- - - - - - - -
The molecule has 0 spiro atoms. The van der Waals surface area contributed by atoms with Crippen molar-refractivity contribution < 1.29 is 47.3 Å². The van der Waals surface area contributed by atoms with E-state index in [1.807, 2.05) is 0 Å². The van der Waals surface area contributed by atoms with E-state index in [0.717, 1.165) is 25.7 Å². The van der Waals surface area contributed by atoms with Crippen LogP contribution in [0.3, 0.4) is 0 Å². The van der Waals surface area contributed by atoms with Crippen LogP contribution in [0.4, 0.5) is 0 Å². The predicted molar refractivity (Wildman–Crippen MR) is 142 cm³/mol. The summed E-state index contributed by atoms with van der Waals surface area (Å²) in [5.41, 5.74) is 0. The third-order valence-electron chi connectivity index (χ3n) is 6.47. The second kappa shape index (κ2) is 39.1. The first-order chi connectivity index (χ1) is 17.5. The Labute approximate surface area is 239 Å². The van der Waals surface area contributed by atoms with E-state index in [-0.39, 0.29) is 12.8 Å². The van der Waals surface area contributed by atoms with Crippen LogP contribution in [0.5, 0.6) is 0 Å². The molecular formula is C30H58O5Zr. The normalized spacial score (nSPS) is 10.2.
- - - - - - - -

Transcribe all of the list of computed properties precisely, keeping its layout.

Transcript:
The molecule has 0 spiro atoms. The van der Waals surface area contributed by atoms with Crippen molar-refractivity contribution < 1.29 is 47.3 Å². The van der Waals surface area contributed by atoms with E-state index in [1.807, 2.05) is 0 Å². The van der Waals surface area contributed by atoms with E-state index in [0.717, 1.165) is 25.7 Å². The van der Waals surface area contributed by atoms with Crippen LogP contribution in [0.3, 0.4) is 0 Å². The van der Waals surface area contributed by atoms with Crippen LogP contribution in [0.4, 0.5) is 0 Å². The predicted molar refractivity (Wildman–Crippen MR) is 142 cm³/mol. The summed E-state index contributed by atoms with van der Waals surface area (Å²) in [5.41, 5.74) is 0. The third-order valence-electron chi connectivity index (χ3n) is 6.47. The second kappa shape index (κ2) is 39.1. The first-order chi connectivity index (χ1) is 17.5. The Labute approximate surface area is 239 Å². The van der Waals surface area contributed by atoms with E-state index in [-0.39, 0.29) is 12.8 Å². The van der Waals surface area contributed by atoms with Crippen LogP contribution in [0.5, 0.6) is 0 Å². The molecular formula is C30H58O5Zr. The normalized spacial score (nSPS) is 10.2.